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CERN’s surveyors conduct diverse measurements to ensure, for example, accurate positioning of magnets, detectors and other equipment. They do so using techniques such as laser tracking and 3D scanning. Two weeks ago, the surveyors were busy measuring the precise position of a new, recently installed layer of Cathode Strip Chambers (CSC), called ME+4/2, mounted on a disk known in CMS as YE+3. To determine the position of the chambers with respect to the local geometry of YE+3, the surveyors used the technique of close-range photogrammetry. Close-range photogrammetry was first used at CERN in 1998 for CMS. Since then photogrammetry has been intensively used for prototyping, geometrical validation, envelope measurements, deformation measurements, preassembly, assembly and positioning of the experiments by the CERN surveyors’ team and many thousands of images have been taken and analysed. The equipment has been taken off-site as well: for example, the full geometrical controls during the CMS barrel and endcap construction were first done by photogrammetry in Germany and Japan at the construction sites, later in the CMS surface hall and finally in the underground cavern. The technique relies on the reconstruction of the object from digital images taken from different positions to ensure a suitable geometry of intersecting rays for the measured points. On 13 November, altogether 212 points on YE+3 were measured: three points per CSC element on the inner ring (ME+4/1), four points per CSC element on the outer ring (ME+4/2) and 14 YE+3 survey reference holes. The reference holes on the CSC and YE+3 are equipped with retro-reflective survey targets. In addition coded targets are temporarily glued on the chambers. These targets have a circular barcode with 516 different codes, and can be recognised by the software to automate the process. For the measurement of YE+3, a Nikon D3x with a 24-megapixel sensor and a NIKKOR lens of 28 mm focal length were used. Images for the measurement of YE+3 were taken from a cherry picker and the cavern access structure. They were then automatically transferred by wifi to the portable PC with the evaluation software AICON DPA. The evaluation software reconstructs the photogrammetric network, and the object coordinates, the camera positions and the calibration parameters of the camera are estimated simultaneously in a process called bundle adjustment. 295 images were taken for this measurement, giving in total 24,402 observations for 2722 unknowns. In order to define the absolute scale for the relative photogrammetric measurement, additional distances were measured using a laser tracker AT401. As a result of the measurement, the position of the CSC will be known with respect to YE+3 local geometry within a precision of +/– 0.3 mm. When YE+3 will be closed at the end of the LHC’s ongoing Long Shutdown 1 and adjusted to its running position with respect to the beam line, the final positions of the CSC chambers with respect to the beam line and the interaction point within CMS can be calculated and be introduced in the CMS parameters database. — Submitted by Antje Behrens and Aurelie Maurisset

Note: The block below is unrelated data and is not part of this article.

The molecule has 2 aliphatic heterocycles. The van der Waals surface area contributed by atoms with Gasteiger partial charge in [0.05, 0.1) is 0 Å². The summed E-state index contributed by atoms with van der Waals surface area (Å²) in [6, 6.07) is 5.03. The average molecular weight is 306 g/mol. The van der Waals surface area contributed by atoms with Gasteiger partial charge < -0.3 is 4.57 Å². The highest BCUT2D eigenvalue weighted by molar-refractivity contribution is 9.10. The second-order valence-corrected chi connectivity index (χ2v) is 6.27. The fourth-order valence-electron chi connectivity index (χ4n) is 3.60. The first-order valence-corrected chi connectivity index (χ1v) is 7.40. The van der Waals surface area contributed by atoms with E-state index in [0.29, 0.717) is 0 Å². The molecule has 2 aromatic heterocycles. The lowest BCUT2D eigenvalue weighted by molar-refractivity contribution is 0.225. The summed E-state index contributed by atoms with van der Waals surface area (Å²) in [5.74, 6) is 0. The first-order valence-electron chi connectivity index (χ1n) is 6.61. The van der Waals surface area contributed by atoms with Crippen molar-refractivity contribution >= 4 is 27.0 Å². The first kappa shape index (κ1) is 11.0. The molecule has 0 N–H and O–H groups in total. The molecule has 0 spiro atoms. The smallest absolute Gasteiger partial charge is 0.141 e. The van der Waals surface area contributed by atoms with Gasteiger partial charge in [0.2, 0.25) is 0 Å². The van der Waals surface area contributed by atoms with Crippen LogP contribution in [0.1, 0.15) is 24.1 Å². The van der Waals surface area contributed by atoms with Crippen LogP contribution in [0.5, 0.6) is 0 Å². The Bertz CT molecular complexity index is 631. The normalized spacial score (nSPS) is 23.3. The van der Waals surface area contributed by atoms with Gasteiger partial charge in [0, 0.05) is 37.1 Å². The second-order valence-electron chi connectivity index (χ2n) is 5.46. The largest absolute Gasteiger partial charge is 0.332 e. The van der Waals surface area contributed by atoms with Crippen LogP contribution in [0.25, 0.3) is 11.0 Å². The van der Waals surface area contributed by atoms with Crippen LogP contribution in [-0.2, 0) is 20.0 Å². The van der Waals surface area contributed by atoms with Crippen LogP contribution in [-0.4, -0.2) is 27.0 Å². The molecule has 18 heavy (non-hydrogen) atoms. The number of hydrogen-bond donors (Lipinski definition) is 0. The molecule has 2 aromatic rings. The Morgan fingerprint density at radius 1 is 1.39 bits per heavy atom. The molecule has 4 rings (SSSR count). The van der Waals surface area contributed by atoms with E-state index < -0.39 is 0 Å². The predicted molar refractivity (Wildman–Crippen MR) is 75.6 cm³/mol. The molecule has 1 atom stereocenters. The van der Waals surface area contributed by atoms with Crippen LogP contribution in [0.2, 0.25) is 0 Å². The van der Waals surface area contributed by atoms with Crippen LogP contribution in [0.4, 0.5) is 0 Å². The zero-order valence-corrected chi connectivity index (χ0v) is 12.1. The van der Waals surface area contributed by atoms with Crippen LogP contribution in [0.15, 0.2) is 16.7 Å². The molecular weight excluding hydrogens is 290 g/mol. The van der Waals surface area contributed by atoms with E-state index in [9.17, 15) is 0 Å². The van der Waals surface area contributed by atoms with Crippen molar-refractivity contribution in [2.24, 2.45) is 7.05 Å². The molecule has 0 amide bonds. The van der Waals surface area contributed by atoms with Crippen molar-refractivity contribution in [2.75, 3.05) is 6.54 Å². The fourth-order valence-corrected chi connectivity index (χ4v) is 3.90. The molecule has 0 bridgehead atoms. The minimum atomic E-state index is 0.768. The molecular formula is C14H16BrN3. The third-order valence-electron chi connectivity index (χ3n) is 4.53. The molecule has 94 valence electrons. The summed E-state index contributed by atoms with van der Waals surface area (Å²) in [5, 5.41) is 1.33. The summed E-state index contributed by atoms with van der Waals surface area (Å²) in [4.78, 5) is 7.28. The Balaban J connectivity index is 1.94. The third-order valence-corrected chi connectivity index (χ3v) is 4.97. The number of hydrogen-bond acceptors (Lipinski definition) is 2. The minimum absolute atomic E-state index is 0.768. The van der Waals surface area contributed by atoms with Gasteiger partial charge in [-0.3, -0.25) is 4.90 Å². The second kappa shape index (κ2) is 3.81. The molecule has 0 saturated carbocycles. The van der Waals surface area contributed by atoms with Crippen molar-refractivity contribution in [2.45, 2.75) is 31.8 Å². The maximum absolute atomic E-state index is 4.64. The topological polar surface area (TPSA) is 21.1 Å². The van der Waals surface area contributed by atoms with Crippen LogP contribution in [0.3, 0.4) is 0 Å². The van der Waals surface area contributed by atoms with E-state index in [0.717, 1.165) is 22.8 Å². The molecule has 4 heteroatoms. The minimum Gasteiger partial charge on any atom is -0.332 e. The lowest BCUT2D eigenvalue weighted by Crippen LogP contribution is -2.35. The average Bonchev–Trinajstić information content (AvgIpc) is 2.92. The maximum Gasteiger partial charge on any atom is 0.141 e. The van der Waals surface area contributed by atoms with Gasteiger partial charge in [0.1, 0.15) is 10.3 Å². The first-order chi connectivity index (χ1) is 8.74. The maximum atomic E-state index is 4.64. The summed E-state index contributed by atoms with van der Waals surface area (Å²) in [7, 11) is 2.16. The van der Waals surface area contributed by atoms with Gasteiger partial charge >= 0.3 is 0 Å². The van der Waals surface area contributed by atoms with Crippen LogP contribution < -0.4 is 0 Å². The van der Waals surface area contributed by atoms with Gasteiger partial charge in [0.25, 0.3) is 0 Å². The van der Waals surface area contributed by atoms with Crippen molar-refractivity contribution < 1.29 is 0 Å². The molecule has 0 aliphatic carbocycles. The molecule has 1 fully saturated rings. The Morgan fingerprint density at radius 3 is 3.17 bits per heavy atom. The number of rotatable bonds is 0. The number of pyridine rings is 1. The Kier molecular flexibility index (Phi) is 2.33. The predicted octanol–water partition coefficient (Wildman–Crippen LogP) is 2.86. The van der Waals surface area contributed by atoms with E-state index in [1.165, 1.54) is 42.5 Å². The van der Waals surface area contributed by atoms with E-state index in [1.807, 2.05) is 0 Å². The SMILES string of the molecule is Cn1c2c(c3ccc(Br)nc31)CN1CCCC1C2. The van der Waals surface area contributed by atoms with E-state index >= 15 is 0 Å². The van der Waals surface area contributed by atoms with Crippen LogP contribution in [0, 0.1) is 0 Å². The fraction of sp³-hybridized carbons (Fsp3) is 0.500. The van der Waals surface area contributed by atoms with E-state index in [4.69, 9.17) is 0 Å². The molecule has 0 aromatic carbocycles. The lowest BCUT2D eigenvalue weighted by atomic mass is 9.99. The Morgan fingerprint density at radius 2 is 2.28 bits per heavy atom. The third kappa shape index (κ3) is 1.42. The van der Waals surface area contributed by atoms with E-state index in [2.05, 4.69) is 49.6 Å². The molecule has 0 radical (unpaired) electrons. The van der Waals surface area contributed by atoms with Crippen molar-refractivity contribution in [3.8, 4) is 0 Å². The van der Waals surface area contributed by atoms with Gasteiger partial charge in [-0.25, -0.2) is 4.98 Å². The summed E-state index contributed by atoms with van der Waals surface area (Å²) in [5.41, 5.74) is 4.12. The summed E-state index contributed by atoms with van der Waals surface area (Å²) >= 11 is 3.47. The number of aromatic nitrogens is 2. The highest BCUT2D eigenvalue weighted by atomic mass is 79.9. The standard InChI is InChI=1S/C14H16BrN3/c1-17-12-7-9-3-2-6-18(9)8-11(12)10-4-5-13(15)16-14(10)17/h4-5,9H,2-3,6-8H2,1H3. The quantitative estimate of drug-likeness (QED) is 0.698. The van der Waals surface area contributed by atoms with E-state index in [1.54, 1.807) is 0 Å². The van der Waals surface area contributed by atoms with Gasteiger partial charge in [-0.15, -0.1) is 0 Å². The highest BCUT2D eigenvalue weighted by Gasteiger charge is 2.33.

Tags / keywords: CMSTimes